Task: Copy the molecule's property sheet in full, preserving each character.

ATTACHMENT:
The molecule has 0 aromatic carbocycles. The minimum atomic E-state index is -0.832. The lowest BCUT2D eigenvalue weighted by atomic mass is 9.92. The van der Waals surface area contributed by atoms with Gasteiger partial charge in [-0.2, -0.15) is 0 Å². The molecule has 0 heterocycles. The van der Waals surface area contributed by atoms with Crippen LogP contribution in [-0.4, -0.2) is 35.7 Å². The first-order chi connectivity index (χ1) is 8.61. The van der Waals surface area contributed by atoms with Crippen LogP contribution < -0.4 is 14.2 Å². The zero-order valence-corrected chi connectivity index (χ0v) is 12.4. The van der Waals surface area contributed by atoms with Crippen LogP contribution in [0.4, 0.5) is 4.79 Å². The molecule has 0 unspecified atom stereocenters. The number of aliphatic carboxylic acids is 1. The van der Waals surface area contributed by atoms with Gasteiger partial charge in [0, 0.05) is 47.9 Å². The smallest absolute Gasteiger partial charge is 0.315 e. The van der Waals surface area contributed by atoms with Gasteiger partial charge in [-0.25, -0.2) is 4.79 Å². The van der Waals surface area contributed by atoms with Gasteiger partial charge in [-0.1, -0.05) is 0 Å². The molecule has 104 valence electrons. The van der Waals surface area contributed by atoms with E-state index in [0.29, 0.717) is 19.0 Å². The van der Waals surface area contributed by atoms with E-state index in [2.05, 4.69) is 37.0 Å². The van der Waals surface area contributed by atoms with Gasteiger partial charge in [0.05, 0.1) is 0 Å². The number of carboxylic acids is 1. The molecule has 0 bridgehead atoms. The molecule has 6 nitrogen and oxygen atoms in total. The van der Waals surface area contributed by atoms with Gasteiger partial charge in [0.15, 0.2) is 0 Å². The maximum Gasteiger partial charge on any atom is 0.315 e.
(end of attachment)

The molecule has 0 aromatic carbocycles. The minimum atomic E-state index is -0.832. The lowest BCUT2D eigenvalue weighted by atomic mass is 9.92. The van der Waals surface area contributed by atoms with Gasteiger partial charge in [-0.2, -0.15) is 0 Å². The molecule has 0 heterocycles. The van der Waals surface area contributed by atoms with Crippen LogP contribution in [-0.4, -0.2) is 35.7 Å². The first-order chi connectivity index (χ1) is 8.61. The van der Waals surface area contributed by atoms with Crippen LogP contribution < -0.4 is 14.2 Å². The zero-order valence-corrected chi connectivity index (χ0v) is 12.4. The van der Waals surface area contributed by atoms with Crippen LogP contribution in [0.4, 0.5) is 4.79 Å². The molecule has 0 unspecified atom stereocenters. The number of aliphatic carboxylic acids is 1. The van der Waals surface area contributed by atoms with Gasteiger partial charge in [0, 0.05) is 47.9 Å². The smallest absolute Gasteiger partial charge is 0.315 e. The van der Waals surface area contributed by atoms with Gasteiger partial charge in [-0.25, -0.2) is 4.79 Å². The van der Waals surface area contributed by atoms with Gasteiger partial charge in [-0.1, -0.05) is 0 Å². The molecule has 104 valence electrons. The van der Waals surface area contributed by atoms with E-state index in [0.29, 0.717) is 19.0 Å². The van der Waals surface area contributed by atoms with E-state index in [2.05, 4.69) is 37.0 Å². The van der Waals surface area contributed by atoms with Gasteiger partial charge in [0.05, 0.1) is 0 Å². The number of carboxylic acids is 1. The molecule has 0 bridgehead atoms. The molecule has 6 nitrogen and oxygen atoms in total. The van der Waals surface area contributed by atoms with Gasteiger partial charge in [0.15, 0.2) is 0 Å². The maximum Gasteiger partial charge on any atom is 0.315 e.